To help Joan get control over her critic, I implemented a technique for overcoming powerlessness.  As I explained to Joan this technique has four steps which each require subsets of steps we could focus on throughout her treatment. 

♦ 4-Step CBT "Overcoming Feelings of Powerlessness" Technique

Step # 1 - Recognize your Emotions
I stated, "The first step is to recognize your emotions.  An emotion is your reaction to a situation.  While it may not always seem like it, your reaction is under your control. When you say, "My critic makes me feel worthless," you are mentally giving your self critic power over your reaction.  The critic doesn’t make you powerless.  Without conscious thought, you chose to become powerless.  That awareness is the first step in regaining control over the situation."

Step # 2 - Be Consistent and Organized
The next step is being consistent and organized.  I stated to Joan, "First you want to be consistent in your response to self criticism.  Try not to let your emotions get in the way of your response, whether it be clouding, probing, or the howitzer mantra.  Then get organized.  Keep track of each criticism and how you responded to it.  Note how you felt afterwards and the changes you notice.  Also, include a calendar of ‘things to do.’"  Do you find that if clients can begin to control the process, they start to feel more on top of the situation?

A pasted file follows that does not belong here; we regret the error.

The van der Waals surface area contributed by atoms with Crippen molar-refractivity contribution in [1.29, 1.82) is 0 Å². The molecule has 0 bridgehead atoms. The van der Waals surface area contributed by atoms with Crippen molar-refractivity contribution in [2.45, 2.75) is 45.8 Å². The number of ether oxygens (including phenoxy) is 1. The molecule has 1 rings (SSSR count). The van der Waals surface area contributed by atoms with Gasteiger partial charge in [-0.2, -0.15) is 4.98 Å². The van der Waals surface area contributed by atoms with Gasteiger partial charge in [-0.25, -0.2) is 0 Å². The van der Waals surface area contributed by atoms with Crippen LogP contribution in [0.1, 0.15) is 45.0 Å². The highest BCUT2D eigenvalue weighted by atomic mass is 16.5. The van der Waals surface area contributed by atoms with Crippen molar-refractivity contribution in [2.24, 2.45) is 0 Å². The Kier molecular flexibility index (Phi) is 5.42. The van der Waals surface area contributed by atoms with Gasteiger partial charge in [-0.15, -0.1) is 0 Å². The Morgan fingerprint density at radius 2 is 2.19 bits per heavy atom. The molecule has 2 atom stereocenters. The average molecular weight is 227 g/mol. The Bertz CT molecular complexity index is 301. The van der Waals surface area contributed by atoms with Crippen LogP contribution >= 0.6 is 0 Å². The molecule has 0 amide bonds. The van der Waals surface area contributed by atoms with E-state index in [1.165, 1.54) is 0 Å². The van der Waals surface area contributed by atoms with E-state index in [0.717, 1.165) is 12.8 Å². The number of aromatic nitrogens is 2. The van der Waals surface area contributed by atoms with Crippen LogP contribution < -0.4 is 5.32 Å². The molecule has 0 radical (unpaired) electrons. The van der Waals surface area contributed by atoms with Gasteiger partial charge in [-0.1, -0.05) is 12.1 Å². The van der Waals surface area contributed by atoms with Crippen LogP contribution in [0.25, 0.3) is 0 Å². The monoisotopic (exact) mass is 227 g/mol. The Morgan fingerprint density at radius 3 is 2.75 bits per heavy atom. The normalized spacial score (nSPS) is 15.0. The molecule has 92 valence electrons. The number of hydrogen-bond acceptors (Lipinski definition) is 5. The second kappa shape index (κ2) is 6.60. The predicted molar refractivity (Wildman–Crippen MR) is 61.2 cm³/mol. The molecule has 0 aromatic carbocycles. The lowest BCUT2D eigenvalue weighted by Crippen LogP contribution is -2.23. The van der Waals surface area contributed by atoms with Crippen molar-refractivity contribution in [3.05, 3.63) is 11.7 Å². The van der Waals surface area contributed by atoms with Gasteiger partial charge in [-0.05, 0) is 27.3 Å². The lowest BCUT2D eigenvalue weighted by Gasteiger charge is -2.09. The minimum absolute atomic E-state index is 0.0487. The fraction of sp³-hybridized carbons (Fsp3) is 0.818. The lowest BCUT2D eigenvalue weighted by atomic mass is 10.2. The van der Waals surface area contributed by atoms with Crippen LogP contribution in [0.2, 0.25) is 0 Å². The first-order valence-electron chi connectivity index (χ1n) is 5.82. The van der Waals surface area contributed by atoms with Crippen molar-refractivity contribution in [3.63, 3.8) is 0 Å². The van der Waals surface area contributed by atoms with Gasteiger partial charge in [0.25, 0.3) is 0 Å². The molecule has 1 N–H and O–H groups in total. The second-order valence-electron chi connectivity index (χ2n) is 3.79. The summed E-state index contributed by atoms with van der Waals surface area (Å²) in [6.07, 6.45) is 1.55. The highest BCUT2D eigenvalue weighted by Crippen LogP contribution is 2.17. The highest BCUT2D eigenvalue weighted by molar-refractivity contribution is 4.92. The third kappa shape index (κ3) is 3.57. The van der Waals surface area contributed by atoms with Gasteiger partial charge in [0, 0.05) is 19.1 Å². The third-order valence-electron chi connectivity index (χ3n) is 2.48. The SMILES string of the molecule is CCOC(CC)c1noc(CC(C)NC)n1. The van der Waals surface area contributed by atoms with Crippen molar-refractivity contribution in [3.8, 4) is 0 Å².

Step # 3 - Not Forgetting the Rest of your Life
In addition to recognizing emotions and being consistent and organized, the third step in overcoming feelings of powerlessness is not forgetting the rest of your life.  I stated to Joan, "Emotionally at times it feels like you don’t have control over aspects of your life.  When you feel bounced and battered, it is important to acknowledge those parts of your life that self criticism has not touched.  Focus on your accomplishments in life, both in the past and currently.  Work to keep balance in your life in this way and not let self criticism take control of your life again."